The Gigabyte Aorus 17G includes a lot of ports. So many that the company could not put them all on one side of the device either and it could be a problem. Unlike the recent ASUS ROG Zephyrus G15 I reviewed which kept the right-hand side clean for your mouse, the G17 does not. On the left-hand side, you will find two USB A 3.2 gen 1 port, the headphone and microphone jack, the SD card reader and the ethernet ports. On the right-hand side, there is the power port, HDMI, Thunderbolt 3, USB-C and another USB A 3,2 Gen1.
I don’t have a major issue with the placement of the ports but I do think Gigabyte could have moved some stuff to the back of the device to keep the side where your gaming mouse is placed clean. The HDMI, power port and at least one of the USB ports could have been moved. It is not a train smash but there’s nothing worse than having an HDMI or power cable jutting out the side of your gaming laptop while you’re trying to play Overwatch.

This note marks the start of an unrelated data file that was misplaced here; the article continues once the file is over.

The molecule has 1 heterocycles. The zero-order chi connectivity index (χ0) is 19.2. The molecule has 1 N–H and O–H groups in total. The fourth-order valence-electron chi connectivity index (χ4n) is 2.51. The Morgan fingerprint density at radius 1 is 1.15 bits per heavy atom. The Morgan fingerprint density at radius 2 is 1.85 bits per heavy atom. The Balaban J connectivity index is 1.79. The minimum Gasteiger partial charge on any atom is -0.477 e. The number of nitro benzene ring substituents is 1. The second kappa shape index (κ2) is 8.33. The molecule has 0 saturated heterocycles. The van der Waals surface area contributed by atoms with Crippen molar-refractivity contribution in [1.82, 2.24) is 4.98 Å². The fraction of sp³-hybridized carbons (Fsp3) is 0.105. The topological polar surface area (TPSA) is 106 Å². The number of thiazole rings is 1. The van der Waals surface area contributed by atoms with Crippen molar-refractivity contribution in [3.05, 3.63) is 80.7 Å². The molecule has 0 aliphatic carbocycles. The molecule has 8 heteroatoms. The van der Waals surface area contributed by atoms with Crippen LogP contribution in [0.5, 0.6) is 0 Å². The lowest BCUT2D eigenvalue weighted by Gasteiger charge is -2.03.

We then have the smaller details like the webcam which includes a nifty little slider so you can close and open it when you need it. Those of you worried about security will love this feature. The RGB keyboard is also great. The mechanical OMRON switches feel great while typing and gaming. There’s some great space between the keys, and the travel time feels fantastic. Of course, you can change the RGB as you wish and the per-key lights are not as “in-your-face” as other devices. General use of the keyboard was pleasant. Both typing and gaming felt great thanks to the satisfying clicks, layout and travel time of each key.
The trackpad is okay. I do prefer a trackpad with actual buttons to click but I managed to master the Gigabyte Aorus 17G pad after some time. There’s also a fingerprint sensor on the trackpad for that added security.